Does my income affect my child’s ability to qualify for Social Security Benefits?

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How much income can parents have before their children no longer qualify for Supplemental Security Income benefits?

Disabled children can qualify for benefits under the Supplemental Security Income (“SSI”) program, which is administered by the Social Security Administration, depending: (1) on the nature of their disabilities; (2) on how much income they have (if any); and (3) on their available resources. Children’s “available resources” include the income (and assets) of their parents and guardians. Therefore, many parents and guardians of disabled children wonder how much income they can have before their children no longer qualify for SSI benefits.

The Social Security Administration (“SSA”) defines a child as someone who is not married; is not head of a household; and is under age 18, or is under age 22 and regularly attending school. This discussion only applies to SSI benefits for disabled children, as the SSA defines the terms “disabled” and “children.”

1. Nature of disability. According to the definition established by the applicable laws and regulations, a child is “disabled” if the child “has a medically determinable physical or mental impairment, which results in marked and severe functional limitations, and which can be expected to result in death or which has lasted or can be expected to last for a continuous period of not less than 12 months.” In other words, a child is disabled for purposes of SSI benefits if the child has a very serious medical condition that will last (or has lasted) for at least one year. For example, a child who suffers from cystic fibrosis could qualify for SSI benefits. A child with a minor broken leg, but who did not otherwise have a serious medical condition, would probably not qualify.

2. Child’s income (if any). In terms of a child’s income, a child may not earn more than $1,000.00 per month from employment and still qualify to receive SSI benefits (in 2011; the limit on a child’s total monthly income changes every year). On the other hand, a child who is unemployed, or who is employed but earns less than $1,000.00 per month (in 2011), would meet the income limit.

3. Income and resources (i.e. assets) of parents or guardians. The determination of a child’s eligibility to receive SSI benefits also takes into account

Income, in this context, comes in two varieties: “earned income” and “unearned income.” Earned income consists of “wages from employment, net earnings from self-employment, certain royalties and honoraria, and sheltered workshop payments.” Unearned income consists of money received from other sources, “such as Social Security benefits, pensions, state disability payments, unemployment benefits, interest income, and cash from friends and relatives.” Some income is exempt and does not count toward the applicable limits. The following chart illustrates the income limits currently applicable in many (but not all) circumstances.

Number of Ineligible Children in Household

All Income is Earned

All Income is Unearned

One Parent in Household

Two Parents in Household

One Parent in Household

Two Parents in Household

0

$2,821

$3,495

$1,388

$1,725

1

$3,158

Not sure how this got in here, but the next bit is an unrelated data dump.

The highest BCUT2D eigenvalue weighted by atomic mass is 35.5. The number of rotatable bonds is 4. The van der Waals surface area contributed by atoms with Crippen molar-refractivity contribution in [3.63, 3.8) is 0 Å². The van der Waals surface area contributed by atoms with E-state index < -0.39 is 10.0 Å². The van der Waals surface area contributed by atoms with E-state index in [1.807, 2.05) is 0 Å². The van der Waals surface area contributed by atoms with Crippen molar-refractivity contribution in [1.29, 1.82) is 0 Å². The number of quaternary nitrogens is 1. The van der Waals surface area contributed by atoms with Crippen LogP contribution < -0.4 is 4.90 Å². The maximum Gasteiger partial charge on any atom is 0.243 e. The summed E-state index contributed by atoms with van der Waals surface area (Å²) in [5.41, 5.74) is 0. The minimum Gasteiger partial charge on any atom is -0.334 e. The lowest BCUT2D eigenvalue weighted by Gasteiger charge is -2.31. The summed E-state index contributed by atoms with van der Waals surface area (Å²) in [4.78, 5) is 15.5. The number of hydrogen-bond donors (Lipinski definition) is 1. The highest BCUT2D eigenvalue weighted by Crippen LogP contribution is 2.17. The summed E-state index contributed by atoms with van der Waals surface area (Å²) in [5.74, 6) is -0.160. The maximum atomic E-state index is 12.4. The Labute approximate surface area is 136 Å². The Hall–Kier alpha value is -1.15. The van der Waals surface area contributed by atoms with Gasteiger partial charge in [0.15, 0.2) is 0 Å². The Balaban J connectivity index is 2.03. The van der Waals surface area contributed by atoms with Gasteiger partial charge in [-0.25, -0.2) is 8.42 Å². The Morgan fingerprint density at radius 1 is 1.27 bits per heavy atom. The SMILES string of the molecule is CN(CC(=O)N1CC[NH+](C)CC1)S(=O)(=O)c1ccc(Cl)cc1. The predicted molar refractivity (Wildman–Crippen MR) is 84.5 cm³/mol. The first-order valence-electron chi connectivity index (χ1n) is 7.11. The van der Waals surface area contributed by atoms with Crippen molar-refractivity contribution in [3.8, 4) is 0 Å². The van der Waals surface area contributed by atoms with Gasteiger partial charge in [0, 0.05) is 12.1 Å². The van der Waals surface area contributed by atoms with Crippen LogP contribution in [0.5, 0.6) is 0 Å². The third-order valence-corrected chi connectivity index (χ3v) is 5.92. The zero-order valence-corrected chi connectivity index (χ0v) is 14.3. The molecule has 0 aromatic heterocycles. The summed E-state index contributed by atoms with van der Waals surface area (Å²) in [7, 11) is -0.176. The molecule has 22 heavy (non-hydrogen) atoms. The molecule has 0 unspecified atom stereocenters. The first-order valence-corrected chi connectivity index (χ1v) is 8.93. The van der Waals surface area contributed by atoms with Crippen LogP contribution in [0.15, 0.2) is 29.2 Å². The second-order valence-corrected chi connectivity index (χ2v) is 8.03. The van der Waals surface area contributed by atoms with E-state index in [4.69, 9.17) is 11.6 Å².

$3,832

$1,725

$2,062

2

$3,495

$4,169

$2,062

$2,399

3

$3,832

$4,506

$2,399

$2,736

4

$4,169

$4,843

$2,736

$3,073

5

$4,506

$5,180

$3,073

$3,410

6

$4,843

%5,517

$3,410

$3,747

By “resources,” the SSA essentially means property. For instance, resources include bank accounts, cash, life insurance, real estate, stocks, U.S. savings bonds, vehicles and other property belonging to a child’s parents or guardians that could be exchanged for cash and used for food or shelter. Some resources, such as a home, household goods and personal effects, and money in pension funds, are exempt and do not count toward the applicable limits. Currently, the applicable resource limit (for non-exempt resources) is $2,000 for a single parent or guardian, and $3,000.00 for a couple.

To summarize: A disabled child’s eligibility for SSI benefits depends upon the nature of the child’s disability, the amount of income that the child earns (if any), and the income and resources available to the child—including resources available through parents and guardians. Regarding the resources of parents and guardians, the limits vary from case to case depending on the circumstances. The income limits listed in the foregoing chart, and the resource limits discussed above, might or might not apply in a specific situation because of the many rules and regulations, as well as exemptions, that govern SSI eligibility for disabled children. If you are the parent or guardian of a disabled child and would like to learn more about SSI eligibility, then talk with a lawyer with experience dealing with Social Security issues.

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29 Responses to Does my income affect my child’s ability to qualify for Social Security Benefits?

  1. Mary Cullman says:

    Is there anyway to legally hide or move income so that my child can qualify for SSI? For instance, cam my husband and I set-up a special needs trust from our child so that she can get SSI. What if my mother, her grandmother, adopted her? Could she draw off of my mother’s SSI and receive her on benefits at the same time?

  2. angela says:

    I have four children, three with a disability. I am married and together before taxes we make 6200 a month. Do we qualify for any SSI benifits??? I can cut down my hours ( I work part time at two jobs) if that would mean more benefits. One has Austism, one with ADHD with Asperger Syndrom and one with CP.

  3. crystal burstein says:

    Can ssi cut my son off of his ssi due to him getting 178.00 in childsupport and me getting 300.00 in welfare? The lady at the Social Security Office Ssi is telling me it is based on his income.

  4. Trina L says:

    Hi There,

    I have three disabled children. One with bi-polar disease, one with autism and ine with mood disorder and ADHD. We make a gross of 5000 a month and a net of 3600. Does my income preclude my kids from getting SSI?

  5. Francisco says:

    I have two kids with developmental disability my self and my wife bring in the gross of 4000 a monthand a net of 3500 a month. Will this effect my cheldren ssi we are a family of six?

  6. gabrielle lavarda says:

    my daughter was just diagnosed with developmental disabilities does she qualify for social security?

  7. maria rosales says:

    I have a family of five, my husband an 18 yard old full time student, a 7 year old and an 11 year old disabled boy together me and my husband make 3112 a month does my child qualify for ssi?